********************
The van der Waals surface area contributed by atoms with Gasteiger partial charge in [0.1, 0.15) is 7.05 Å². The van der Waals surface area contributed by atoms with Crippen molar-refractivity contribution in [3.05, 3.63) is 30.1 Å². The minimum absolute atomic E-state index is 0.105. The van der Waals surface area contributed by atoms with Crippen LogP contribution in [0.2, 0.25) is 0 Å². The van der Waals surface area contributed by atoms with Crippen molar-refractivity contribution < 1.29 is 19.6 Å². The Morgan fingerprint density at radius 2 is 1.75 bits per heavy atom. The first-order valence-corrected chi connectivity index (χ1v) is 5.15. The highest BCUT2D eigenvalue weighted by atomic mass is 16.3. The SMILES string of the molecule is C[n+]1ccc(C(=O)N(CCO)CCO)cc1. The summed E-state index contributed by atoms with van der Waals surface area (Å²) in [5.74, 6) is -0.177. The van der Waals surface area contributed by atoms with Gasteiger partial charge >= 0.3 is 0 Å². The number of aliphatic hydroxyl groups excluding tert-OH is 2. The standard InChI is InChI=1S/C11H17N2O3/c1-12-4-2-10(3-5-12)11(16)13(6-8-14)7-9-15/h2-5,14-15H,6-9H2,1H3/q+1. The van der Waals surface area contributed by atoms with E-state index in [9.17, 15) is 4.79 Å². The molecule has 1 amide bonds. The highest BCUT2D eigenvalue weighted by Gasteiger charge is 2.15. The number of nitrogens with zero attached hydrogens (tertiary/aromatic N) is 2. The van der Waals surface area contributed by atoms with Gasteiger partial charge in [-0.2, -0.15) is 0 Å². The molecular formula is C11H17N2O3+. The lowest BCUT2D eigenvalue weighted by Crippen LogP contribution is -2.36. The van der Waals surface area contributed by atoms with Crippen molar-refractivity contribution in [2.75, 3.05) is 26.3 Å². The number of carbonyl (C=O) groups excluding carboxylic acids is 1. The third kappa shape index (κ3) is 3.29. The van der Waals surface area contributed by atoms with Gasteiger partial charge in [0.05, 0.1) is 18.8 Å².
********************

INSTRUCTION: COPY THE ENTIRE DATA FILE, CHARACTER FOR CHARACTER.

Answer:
The van der Waals surface area contributed by atoms with Gasteiger partial charge in [0.1, 0.15) is 7.05 Å². The van der Waals surface area contributed by atoms with Crippen molar-refractivity contribution in [3.05, 3.63) is 30.1 Å². The minimum absolute atomic E-state index is 0.105. The van der Waals surface area contributed by atoms with Crippen LogP contribution in [0.2, 0.25) is 0 Å². The van der Waals surface area contributed by atoms with Crippen molar-refractivity contribution < 1.29 is 19.6 Å². The Morgan fingerprint density at radius 2 is 1.75 bits per heavy atom. The first-order valence-corrected chi connectivity index (χ1v) is 5.15. The highest BCUT2D eigenvalue weighted by atomic mass is 16.3. The SMILES string of the molecule is C[n+]1ccc(C(=O)N(CCO)CCO)cc1. The summed E-state index contributed by atoms with van der Waals surface area (Å²) in [5.74, 6) is -0.177. The van der Waals surface area contributed by atoms with Gasteiger partial charge >= 0.3 is 0 Å². The number of aliphatic hydroxyl groups excluding tert-OH is 2. The standard InChI is InChI=1S/C11H17N2O3/c1-12-4-2-10(3-5-12)11(16)13(6-8-14)7-9-15/h2-5,14-15H,6-9H2,1H3/q+1. The van der Waals surface area contributed by atoms with E-state index in [9.17, 15) is 4.79 Å². The molecule has 1 amide bonds. The highest BCUT2D eigenvalue weighted by Gasteiger charge is 2.15. The number of nitrogens with zero attached hydrogens (tertiary/aromatic N) is 2. The van der Waals surface area contributed by atoms with Gasteiger partial charge in [-0.2, -0.15) is 0 Å². The molecular formula is C11H17N2O3+. The lowest BCUT2D eigenvalue weighted by Crippen LogP contribution is -2.36. The van der Waals surface area contributed by atoms with Crippen molar-refractivity contribution in [2.75, 3.05) is 26.3 Å². The number of carbonyl (C=O) groups excluding carboxylic acids is 1. The third kappa shape index (κ3) is 3.29. The van der Waals surface area contributed by atoms with Gasteiger partial charge in [0.05, 0.1) is 18.8 Å².